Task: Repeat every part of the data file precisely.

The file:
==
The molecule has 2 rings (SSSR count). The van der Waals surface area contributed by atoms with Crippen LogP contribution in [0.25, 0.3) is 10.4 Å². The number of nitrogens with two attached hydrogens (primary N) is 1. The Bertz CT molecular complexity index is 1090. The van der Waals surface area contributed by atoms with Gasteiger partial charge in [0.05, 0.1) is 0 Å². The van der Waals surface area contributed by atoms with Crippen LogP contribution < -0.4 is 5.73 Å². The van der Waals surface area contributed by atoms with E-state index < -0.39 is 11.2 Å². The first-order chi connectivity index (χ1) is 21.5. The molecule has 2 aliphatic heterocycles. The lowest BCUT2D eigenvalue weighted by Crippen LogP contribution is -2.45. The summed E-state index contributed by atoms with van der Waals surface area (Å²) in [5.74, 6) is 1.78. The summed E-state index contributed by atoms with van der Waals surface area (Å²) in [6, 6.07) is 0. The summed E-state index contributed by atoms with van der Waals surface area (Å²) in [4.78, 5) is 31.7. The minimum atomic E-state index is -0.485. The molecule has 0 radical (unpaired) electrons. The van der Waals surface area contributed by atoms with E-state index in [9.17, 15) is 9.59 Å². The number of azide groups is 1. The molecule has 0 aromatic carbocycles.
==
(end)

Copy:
The molecule has 2 rings (SSSR count). The van der Waals surface area contributed by atoms with Crippen LogP contribution in [0.25, 0.3) is 10.4 Å². The number of nitrogens with two attached hydrogens (primary N) is 1. The Bertz CT molecular complexity index is 1090. The van der Waals surface area contributed by atoms with Gasteiger partial charge in [0.05, 0.1) is 0 Å². The van der Waals surface area contributed by atoms with Crippen LogP contribution < -0.4 is 5.73 Å². The van der Waals surface area contributed by atoms with E-state index < -0.39 is 11.2 Å². The first-order chi connectivity index (χ1) is 21.5. The molecule has 2 aliphatic heterocycles. The lowest BCUT2D eigenvalue weighted by Crippen LogP contribution is -2.45. The summed E-state index contributed by atoms with van der Waals surface area (Å²) in [5.74, 6) is 1.78. The summed E-state index contributed by atoms with van der Waals surface area (Å²) in [6, 6.07) is 0. The summed E-state index contributed by atoms with van der Waals surface area (Å²) in [4.78, 5) is 31.7. The minimum atomic E-state index is -0.485. The molecule has 0 radical (unpaired) electrons. The van der Waals surface area contributed by atoms with E-state index in [9.17, 15) is 9.59 Å². The number of azide groups is 1. The molecule has 0 aromatic carbocycles.